Univeral Pasteboard iOS, macOS, Android
Do you recall the times when you had to touch-type a long website address on your phone’s baby keyboard and wished to copy it from your computer and continue browsing just by pasting the URL in the address bar? Such a painful and frustrating user-experience. I’ve been doing this for a long time, some people might still be doing this but things have changed on the iOS/macOS side and partially on the Android side and the number of WTFs/day have drastically reduced. With some coding, I can further reduce them down, let’s see.
Apple knew this was a problem so they fixed it with Handoff & Continuity. The iPhone and the Mac are my primary devices but I also like using my Android phone, it has a long list of benefits. I am frequently switching devices for their specific features and use-cases, for all the software tinkering I pick my Android device, for example, I am running a Linux image on my Android phone and on top of it I have setup pi-hole and this pi-hole server is set up as a proxy on my router to block ads and social media trackers on all devices in my home network. This hacking can’t be done on iOS because of the securely closed system. I miss some features of the Apple ecosystem when I am on Android, one such feature is Handoff and Continuity. More specifically, the universal pasteboard, the functionality of copying something on one device and pasting on another, really cool! This seems like a very small feature and indeed it is, but its impact on the user experience is huge. My life will be simpler if I can share pasteboard across all my devices including Android.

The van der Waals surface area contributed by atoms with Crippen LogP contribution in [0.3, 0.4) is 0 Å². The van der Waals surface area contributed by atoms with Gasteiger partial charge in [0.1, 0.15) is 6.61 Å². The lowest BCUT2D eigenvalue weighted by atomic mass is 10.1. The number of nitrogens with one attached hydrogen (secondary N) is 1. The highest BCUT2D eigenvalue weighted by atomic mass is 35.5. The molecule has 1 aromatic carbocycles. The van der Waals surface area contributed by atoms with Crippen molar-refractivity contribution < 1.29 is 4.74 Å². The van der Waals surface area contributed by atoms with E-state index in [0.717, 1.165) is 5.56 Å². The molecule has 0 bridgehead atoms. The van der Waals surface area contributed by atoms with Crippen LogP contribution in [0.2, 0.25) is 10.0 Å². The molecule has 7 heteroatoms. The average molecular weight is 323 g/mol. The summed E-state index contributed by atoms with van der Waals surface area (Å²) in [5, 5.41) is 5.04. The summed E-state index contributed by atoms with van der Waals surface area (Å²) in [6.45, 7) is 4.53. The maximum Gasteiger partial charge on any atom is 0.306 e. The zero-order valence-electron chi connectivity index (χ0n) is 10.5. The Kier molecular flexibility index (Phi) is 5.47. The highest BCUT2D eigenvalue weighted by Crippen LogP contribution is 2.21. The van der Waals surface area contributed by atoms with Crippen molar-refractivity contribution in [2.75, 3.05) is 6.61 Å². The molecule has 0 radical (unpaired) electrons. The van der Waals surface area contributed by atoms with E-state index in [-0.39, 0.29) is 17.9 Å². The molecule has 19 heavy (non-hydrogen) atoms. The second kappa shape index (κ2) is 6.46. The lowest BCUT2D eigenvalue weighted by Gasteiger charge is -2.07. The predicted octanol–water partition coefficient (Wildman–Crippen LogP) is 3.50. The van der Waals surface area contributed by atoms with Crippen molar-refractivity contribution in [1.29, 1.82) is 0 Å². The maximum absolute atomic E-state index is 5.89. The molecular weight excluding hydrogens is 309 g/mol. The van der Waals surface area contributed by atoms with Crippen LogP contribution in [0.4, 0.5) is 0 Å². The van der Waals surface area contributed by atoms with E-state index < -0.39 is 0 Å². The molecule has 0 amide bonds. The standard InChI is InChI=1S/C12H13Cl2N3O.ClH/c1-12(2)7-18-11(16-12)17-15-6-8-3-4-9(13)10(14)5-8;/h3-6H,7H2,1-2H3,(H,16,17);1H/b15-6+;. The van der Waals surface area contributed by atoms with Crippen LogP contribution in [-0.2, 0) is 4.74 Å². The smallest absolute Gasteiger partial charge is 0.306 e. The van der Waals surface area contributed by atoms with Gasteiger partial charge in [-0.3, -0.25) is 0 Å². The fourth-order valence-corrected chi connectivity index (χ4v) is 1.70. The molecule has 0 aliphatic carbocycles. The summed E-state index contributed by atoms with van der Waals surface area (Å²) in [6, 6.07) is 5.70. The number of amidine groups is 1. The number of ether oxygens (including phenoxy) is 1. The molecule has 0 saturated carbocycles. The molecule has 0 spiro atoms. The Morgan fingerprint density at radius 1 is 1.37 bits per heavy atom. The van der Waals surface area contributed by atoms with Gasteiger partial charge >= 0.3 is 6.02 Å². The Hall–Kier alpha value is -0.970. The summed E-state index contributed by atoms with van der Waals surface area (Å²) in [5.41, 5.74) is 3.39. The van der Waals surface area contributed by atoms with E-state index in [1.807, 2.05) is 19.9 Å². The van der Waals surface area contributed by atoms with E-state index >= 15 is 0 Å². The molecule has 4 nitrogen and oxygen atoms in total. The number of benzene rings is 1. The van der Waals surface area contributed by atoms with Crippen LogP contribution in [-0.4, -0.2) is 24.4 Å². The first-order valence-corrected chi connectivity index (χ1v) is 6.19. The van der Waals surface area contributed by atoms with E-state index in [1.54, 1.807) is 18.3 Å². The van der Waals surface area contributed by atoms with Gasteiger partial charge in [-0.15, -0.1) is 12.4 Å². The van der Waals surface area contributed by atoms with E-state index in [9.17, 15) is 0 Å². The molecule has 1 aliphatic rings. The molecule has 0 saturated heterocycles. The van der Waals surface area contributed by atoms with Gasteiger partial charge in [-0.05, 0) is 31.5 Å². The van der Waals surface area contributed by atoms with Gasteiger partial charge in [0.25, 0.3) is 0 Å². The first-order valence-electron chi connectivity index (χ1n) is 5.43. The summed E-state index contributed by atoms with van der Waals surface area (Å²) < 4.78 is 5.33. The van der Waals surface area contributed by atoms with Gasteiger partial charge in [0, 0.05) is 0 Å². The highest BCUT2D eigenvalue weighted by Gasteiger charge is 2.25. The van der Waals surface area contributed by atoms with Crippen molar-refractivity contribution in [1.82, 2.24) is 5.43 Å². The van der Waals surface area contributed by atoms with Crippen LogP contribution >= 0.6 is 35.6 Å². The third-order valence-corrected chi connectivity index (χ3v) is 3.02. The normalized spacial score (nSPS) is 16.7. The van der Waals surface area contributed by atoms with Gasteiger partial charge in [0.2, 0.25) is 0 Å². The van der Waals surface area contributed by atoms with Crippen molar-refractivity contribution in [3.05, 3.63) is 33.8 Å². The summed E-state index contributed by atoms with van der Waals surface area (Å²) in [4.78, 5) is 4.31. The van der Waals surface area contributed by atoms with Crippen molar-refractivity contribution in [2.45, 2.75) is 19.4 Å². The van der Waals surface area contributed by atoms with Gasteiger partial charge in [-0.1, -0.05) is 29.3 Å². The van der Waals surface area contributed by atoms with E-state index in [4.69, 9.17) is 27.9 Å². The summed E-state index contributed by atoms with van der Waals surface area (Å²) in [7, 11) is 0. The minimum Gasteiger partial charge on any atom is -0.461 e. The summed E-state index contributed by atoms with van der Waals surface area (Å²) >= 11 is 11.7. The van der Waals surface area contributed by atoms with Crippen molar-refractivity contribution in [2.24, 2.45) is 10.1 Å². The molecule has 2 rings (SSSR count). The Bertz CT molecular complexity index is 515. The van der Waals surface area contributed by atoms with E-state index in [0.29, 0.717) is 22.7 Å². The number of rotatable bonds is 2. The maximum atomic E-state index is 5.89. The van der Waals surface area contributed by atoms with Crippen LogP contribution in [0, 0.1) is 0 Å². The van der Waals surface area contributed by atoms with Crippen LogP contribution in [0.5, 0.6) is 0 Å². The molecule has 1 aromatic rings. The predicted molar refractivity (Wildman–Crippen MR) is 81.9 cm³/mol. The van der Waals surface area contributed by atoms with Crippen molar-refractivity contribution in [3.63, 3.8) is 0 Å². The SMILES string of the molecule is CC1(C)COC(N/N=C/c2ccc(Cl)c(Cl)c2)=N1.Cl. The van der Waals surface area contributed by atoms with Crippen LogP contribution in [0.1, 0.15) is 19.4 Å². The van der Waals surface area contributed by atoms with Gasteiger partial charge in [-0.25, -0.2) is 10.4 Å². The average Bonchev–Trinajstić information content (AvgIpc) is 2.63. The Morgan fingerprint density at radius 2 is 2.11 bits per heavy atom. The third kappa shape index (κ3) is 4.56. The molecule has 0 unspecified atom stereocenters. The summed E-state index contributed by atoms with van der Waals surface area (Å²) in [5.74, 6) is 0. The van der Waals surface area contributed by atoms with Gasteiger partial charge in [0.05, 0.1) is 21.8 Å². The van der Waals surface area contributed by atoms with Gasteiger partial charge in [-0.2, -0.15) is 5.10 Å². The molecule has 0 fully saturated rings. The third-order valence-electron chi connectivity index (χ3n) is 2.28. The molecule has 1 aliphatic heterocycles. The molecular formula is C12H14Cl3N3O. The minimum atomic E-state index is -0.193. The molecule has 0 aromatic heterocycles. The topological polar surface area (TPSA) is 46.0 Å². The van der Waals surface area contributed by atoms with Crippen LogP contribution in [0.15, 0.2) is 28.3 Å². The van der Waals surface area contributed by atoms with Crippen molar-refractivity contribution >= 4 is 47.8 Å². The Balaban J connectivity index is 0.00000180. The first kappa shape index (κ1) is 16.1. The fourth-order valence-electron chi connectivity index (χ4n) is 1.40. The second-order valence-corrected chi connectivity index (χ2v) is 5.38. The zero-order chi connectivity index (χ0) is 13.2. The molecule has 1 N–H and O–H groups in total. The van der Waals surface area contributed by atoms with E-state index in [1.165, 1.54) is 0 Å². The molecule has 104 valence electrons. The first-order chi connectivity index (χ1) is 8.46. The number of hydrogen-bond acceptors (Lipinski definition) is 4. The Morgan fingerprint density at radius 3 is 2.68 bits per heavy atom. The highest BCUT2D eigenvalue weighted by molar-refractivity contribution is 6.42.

#WeekendProject One of the many advantages of being in the Apple ecosystem is Handoff between apps specifically the shared pasteboard. It'll be great if it can be shared with Android as well.— Vinay Jain (@vinayjn7) June 11, 2020
Lets build this
This implementation triggered as an idea in the evening and I rushed to Twitter to post it for validation. From the top it looks like a really complex system to build, and if I go on to implement the full functionality of Handoff and Continuity, it is indeed a difficult software to build. But when given a thought, what I need is a small subset of Apple’s implementation, the universal pasteboard. To build it, I need to know how Apple did it and what is the tech behind. With some little research, I got to know about BluetoothLE.
Handoff & Continuity uses BluetoothLE (bluetooth low energy), a technology that helps nearby devices to communicate using significantly small data packets and low energy. The Bluetooth specification prefers to call the communicating devices as the Central and the Peripheral but in general terms its a client-server communication. The peripheral advertises one or more services & characteristics, which can be found by the centrals with a Bluetooth scan. A central connects to a peripheral with a pairing process which may or may not require authentication.
The serivces and characteristics are important to understand because that is the only way the central can find a peripheral and send data to it. The central will write data on the characteristics which were advertised by the peripherals.
The GATT server